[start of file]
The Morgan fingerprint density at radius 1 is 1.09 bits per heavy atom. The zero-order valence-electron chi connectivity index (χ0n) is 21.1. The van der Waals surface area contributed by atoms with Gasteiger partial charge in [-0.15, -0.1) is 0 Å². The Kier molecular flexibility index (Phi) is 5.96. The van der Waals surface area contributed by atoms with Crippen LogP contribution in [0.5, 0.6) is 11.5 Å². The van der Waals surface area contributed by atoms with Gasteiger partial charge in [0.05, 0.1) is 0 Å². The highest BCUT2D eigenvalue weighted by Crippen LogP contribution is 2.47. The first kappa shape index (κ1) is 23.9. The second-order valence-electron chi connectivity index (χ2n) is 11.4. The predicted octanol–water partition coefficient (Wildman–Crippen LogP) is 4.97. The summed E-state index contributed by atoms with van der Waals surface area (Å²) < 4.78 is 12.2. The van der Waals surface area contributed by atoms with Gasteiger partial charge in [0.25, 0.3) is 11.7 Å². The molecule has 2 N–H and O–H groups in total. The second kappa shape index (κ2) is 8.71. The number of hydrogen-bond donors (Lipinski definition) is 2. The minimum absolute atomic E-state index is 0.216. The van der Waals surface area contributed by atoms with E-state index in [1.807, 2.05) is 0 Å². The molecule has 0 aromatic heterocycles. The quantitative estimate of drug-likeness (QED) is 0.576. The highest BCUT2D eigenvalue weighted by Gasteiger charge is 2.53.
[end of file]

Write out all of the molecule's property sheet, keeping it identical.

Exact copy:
The Morgan fingerprint density at radius 1 is 1.09 bits per heavy atom. The zero-order valence-electron chi connectivity index (χ0n) is 21.1. The van der Waals surface area contributed by atoms with Gasteiger partial charge in [-0.15, -0.1) is 0 Å². The Kier molecular flexibility index (Phi) is 5.96. The van der Waals surface area contributed by atoms with Crippen LogP contribution in [0.5, 0.6) is 11.5 Å². The van der Waals surface area contributed by atoms with Gasteiger partial charge in [0.05, 0.1) is 0 Å². The highest BCUT2D eigenvalue weighted by Crippen LogP contribution is 2.47. The first kappa shape index (κ1) is 23.9. The second-order valence-electron chi connectivity index (χ2n) is 11.4. The predicted octanol–water partition coefficient (Wildman–Crippen LogP) is 4.97. The summed E-state index contributed by atoms with van der Waals surface area (Å²) < 4.78 is 12.2. The van der Waals surface area contributed by atoms with Gasteiger partial charge in [0.25, 0.3) is 11.7 Å². The molecule has 2 N–H and O–H groups in total. The second kappa shape index (κ2) is 8.71. The number of hydrogen-bond donors (Lipinski definition) is 2. The minimum absolute atomic E-state index is 0.216. The van der Waals surface area contributed by atoms with E-state index in [1.807, 2.05) is 0 Å². The molecule has 0 aromatic heterocycles. The quantitative estimate of drug-likeness (QED) is 0.576. The highest BCUT2D eigenvalue weighted by Gasteiger charge is 2.53.